👓 Opinion | Michael Bloomberg: Why I’m Giving $1.8 Billion for College Financial Aid | New York Times

Read Opinion | Michael Bloomberg: Why I’m Giving $1.8 Billion for College Financial Aid (New York Times)
Let’s eliminate money problems from the admissions equation for qualified students.

God bless you Michael Bloomberg for putting your money where your mouth heart is. We could use more serious leadership and thought like this in the world.
#2020

Syndicated copies to:

👓 Bloomberg gives Johns Hopkins a record $1.8 billion for student financial aid | Washington Post

Read Bloomberg gives Johns Hopkins a record $1.8 billion for student financial aid (Washington Post)
Former New York mayor Michael R. Bloomberg announced Sunday he is giving a record $1.8 billion to Johns Hopkins University to support student financial aid at his alma mater and make its admissions process “forever need-blind.” The gift, believed to be the largest private donation in modern times to higher education, is a landmark in a growing national movement to make elite universities more accessible to students from low-to-middle income families.
Syndicated copies to:

👓 Michael Bloomberg donates $1.8 billion to boost financial aid for low-income students | CBS News

Read Michael Bloomberg donates $1.8 billion to boost financial aid for low-income students (cbsnews.com)
Michael Bloomberg, the former mayor of New York and one of the world's richest people, is donating $1.8 billion to his alma mater, Johns Hopkins University, in an effort to boost financial aid for low- and middle-income students. The university said the contribution — the largest ever to any education institution in the U.S. — will allow Johns Hopkins to eliminate student loans in financial aid packages starting next fall. The university will instead offer scholarships that don't have to be repaid.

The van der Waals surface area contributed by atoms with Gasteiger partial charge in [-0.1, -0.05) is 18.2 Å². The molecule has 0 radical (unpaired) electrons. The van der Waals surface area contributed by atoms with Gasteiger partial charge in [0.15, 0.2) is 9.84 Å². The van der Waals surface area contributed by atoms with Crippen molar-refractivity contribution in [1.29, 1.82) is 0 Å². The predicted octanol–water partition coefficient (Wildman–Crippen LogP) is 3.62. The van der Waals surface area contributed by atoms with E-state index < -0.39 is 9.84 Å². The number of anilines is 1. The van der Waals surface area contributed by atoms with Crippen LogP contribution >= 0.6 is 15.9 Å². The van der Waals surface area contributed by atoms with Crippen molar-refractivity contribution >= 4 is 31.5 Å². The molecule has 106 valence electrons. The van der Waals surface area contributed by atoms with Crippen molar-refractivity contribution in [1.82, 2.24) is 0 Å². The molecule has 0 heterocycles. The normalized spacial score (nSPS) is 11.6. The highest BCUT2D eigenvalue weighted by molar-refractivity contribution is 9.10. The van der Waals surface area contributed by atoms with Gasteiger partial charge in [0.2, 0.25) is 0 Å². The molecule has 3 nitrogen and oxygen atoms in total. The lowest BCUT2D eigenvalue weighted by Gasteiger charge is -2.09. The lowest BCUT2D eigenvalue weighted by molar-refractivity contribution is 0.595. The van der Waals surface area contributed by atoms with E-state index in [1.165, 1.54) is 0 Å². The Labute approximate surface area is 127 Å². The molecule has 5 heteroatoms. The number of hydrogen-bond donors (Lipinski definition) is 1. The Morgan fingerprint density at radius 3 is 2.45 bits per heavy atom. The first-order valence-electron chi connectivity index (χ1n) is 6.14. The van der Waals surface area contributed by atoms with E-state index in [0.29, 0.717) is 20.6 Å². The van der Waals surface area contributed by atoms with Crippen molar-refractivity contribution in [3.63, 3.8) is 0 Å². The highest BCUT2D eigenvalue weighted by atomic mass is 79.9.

Syndicated copies to:

📺 Harry Potter and the Chamber of Secrets | Warner Bros. (2002)

Watched Harry Potter and the Chamber of Secrets from Warner Bros.
Directed by Chris Columbus. With Daniel Radcliffe, Rupert Grint, Emma Watson, Richard Harris. An ancient prophecy seems to be coming true when a mysterious presence begins stalking the corridors of a school of magic and leaving its victims paralyzed.

As soon as I saw the license plate IMDOBBY this afternoon, I knew it was a sign that I should watch the second Harry Potter today.

Syndicated copies to:

👓 How WhatsApp Destroyed A Village | BuzzFeed

Read How WhatsApp Destroyed A Village (BuzzFeed News)
In July, residents of a rural Indian town saw rumors of child kidnappers on WhatsApp. Then they beat five strangers to death.

This was a really well researched and laid out piece of journalism. Social companies are going to need some serious government regulation to help fix issues like these. They obviously can’t be trusted to self-regulate.

Syndicated copies to:

👓 Trio | Khürt Williams

Read TRIO by Khürt Williams (islandinthenet.com)

We’ve all heard of the rules of thirds but have you heard of the rule of three?

The rule of three is a writing principle that suggests that a trio of events or characters is more humorous, satisfying, or effective than other numbers in [the] execution of the story and engaging the reader. The reader or audience of this form of text is also thereby more likely to remember the information conveyed. This is because having three entities combines both brevity and rhythm with having the smallest amount of information to create a pattern. It makes the author or speaker appear knowledgeable while being both simple and catchy.WIKIPEDIA

Although a writing principle, one of my photography instructors, Loren Fisher, has suggested using this principle when composing images with more than one object of focus.

I’ve been trying to use this principle in my images.

This image was captured earlier this year near South Street Seaport during my lunch break. I used my Fuji X-T2 + XF16-55mmF2.8 R LM WR and shot using an ACROS Film Simulation Recipe by Ritchie Roesch.

Some interesting theory about both photography and narrative structure with a great little photo to underline it all.

Syndicated copies to:

👓 Category Theory Seminar: Winter 2016 | John Carlos Baez

Bookmarked Category Theory Seminar: Winter 2016 by John Carlos Baez (math.ucr.edu)